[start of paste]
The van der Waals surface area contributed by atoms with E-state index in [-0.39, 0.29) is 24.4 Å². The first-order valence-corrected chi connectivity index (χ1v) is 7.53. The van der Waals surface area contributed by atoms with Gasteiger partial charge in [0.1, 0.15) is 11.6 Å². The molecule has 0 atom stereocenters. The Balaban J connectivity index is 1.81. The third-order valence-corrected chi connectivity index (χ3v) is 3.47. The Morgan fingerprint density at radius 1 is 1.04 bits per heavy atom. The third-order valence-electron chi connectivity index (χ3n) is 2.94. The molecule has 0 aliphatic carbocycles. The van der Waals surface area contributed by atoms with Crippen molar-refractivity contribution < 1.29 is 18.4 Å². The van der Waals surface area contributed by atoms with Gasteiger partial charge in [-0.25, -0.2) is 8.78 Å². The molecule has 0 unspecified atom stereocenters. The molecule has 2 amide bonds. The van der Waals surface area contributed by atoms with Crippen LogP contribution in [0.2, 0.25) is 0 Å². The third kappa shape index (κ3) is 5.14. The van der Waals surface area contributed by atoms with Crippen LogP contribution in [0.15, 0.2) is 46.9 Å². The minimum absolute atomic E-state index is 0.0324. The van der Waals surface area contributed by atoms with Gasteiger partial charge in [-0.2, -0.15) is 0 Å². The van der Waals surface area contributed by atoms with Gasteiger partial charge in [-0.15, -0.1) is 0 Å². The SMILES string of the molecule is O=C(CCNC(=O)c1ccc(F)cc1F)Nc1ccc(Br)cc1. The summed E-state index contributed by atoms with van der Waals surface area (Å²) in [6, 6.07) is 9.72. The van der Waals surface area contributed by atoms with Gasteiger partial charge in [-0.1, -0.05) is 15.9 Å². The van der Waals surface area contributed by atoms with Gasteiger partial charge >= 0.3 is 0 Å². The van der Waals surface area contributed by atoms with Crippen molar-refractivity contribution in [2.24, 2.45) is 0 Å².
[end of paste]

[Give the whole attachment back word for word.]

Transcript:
The van der Waals surface area contributed by atoms with E-state index in [-0.39, 0.29) is 24.4 Å². The first-order valence-corrected chi connectivity index (χ1v) is 7.53. The van der Waals surface area contributed by atoms with Gasteiger partial charge in [0.1, 0.15) is 11.6 Å². The molecule has 0 atom stereocenters. The Balaban J connectivity index is 1.81. The third-order valence-corrected chi connectivity index (χ3v) is 3.47. The Morgan fingerprint density at radius 1 is 1.04 bits per heavy atom. The third-order valence-electron chi connectivity index (χ3n) is 2.94. The molecule has 0 aliphatic carbocycles. The van der Waals surface area contributed by atoms with Crippen molar-refractivity contribution < 1.29 is 18.4 Å². The van der Waals surface area contributed by atoms with Gasteiger partial charge in [-0.25, -0.2) is 8.78 Å². The molecule has 0 unspecified atom stereocenters. The molecule has 2 amide bonds. The van der Waals surface area contributed by atoms with Crippen LogP contribution in [0.2, 0.25) is 0 Å². The third kappa shape index (κ3) is 5.14. The van der Waals surface area contributed by atoms with Crippen LogP contribution in [0.15, 0.2) is 46.9 Å². The minimum absolute atomic E-state index is 0.0324. The van der Waals surface area contributed by atoms with Gasteiger partial charge in [-0.2, -0.15) is 0 Å². The van der Waals surface area contributed by atoms with Gasteiger partial charge in [-0.15, -0.1) is 0 Å². The SMILES string of the molecule is O=C(CCNC(=O)c1ccc(F)cc1F)Nc1ccc(Br)cc1. The summed E-state index contributed by atoms with van der Waals surface area (Å²) in [6, 6.07) is 9.72. The van der Waals surface area contributed by atoms with Gasteiger partial charge in [-0.1, -0.05) is 15.9 Å². The van der Waals surface area contributed by atoms with Gasteiger partial charge >= 0.3 is 0 Å². The van der Waals surface area contributed by atoms with Crippen molar-refractivity contribution in [2.24, 2.45) is 0 Å².